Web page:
The final member of the concert was the audience. En masse they were moved by the gospel, hands flew in the air, heads nodded in soulful praise, voices joined either with the lyric or a quick “AMEN” punctuating even word. Laughter came from the crowd often and freely. Not the kind you get from humor or from derision – certainly not. The kind you get from when your soul has been touched.

Sponsored by Trinity Baptist Women’s Benevolent Circle, Rev. Dr. Glenmore Bembry, Jr., Pastor, the concert was the fastest – and most joyous – 2+ hours followed by the heartiest refreshments.  But it should be of no surprise that the concert would be so magnificent… considering their most important backer.



New Improv Group gives you a HINT

Go Where Laughing Don’t Cost A Thing!
The Improvisational Repertory Theatre Ensemble joins the scene.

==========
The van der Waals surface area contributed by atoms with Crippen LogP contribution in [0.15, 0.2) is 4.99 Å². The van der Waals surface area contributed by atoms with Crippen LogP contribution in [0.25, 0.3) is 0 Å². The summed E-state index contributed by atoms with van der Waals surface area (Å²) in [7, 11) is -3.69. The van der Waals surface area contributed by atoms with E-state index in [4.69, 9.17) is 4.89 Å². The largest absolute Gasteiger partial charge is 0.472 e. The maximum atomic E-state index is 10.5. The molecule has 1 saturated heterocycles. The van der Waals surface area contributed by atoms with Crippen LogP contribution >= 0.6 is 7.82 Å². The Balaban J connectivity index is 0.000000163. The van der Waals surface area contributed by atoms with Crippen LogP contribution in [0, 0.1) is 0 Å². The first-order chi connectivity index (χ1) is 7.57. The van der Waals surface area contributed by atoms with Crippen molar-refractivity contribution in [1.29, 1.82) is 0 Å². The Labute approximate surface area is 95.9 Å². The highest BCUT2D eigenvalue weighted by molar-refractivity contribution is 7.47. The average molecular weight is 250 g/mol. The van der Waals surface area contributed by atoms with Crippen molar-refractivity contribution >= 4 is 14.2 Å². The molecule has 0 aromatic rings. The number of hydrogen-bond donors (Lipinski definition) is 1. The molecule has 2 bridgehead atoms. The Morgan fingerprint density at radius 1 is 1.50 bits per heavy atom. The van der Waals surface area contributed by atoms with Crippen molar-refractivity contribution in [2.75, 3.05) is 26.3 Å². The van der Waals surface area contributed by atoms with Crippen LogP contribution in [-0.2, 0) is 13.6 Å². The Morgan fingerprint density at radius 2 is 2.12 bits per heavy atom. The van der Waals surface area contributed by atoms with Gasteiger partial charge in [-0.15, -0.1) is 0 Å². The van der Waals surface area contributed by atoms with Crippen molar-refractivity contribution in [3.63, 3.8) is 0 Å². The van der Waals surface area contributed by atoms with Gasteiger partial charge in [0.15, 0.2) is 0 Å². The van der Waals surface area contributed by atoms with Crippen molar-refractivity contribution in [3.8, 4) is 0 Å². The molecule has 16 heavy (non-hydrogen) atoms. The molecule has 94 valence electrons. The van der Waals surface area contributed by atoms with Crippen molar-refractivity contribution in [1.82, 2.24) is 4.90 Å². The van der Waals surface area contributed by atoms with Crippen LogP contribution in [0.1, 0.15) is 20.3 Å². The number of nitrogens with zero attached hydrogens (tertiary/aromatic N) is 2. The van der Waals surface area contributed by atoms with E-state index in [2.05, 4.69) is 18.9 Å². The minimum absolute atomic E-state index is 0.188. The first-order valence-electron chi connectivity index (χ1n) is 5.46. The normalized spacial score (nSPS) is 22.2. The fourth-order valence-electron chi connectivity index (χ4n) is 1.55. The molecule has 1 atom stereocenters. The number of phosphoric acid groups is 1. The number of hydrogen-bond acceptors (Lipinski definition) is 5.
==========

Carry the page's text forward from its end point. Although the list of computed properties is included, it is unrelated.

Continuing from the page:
HINT! An Improvised Murder Mystery

Monday, March 19 & Monday, March 26 – 8:30 p.m. – Luca Lounge, 222 Avenue B, NYC
and Monday, April 2 – 7:00 p.m. – Parkside Lounge, 317 E. Houston St., NYC

Watch their sneak preview:

New York – The latest is made up of the greatest as seasoned professional actors, writers, and improvisers have banded together to create IRTE, The Improvisational Repertory Theatre Ensemble, an ensemble of theatrical actors and writers who will develop, produce, and perform a season of original themed improvisational shows and video sketches following the basic model of traditional repertory theatre. Their first season opener is HINT! A long-form performance in the style of the grand old murder mysteries. As further incentive to the audiences to join the fun, all IRTE performances of “HINT” are FREE! Long form improv is longer, story-based improvisation focused on developing character and plot so that an audience becomes invested in the work being done on stage.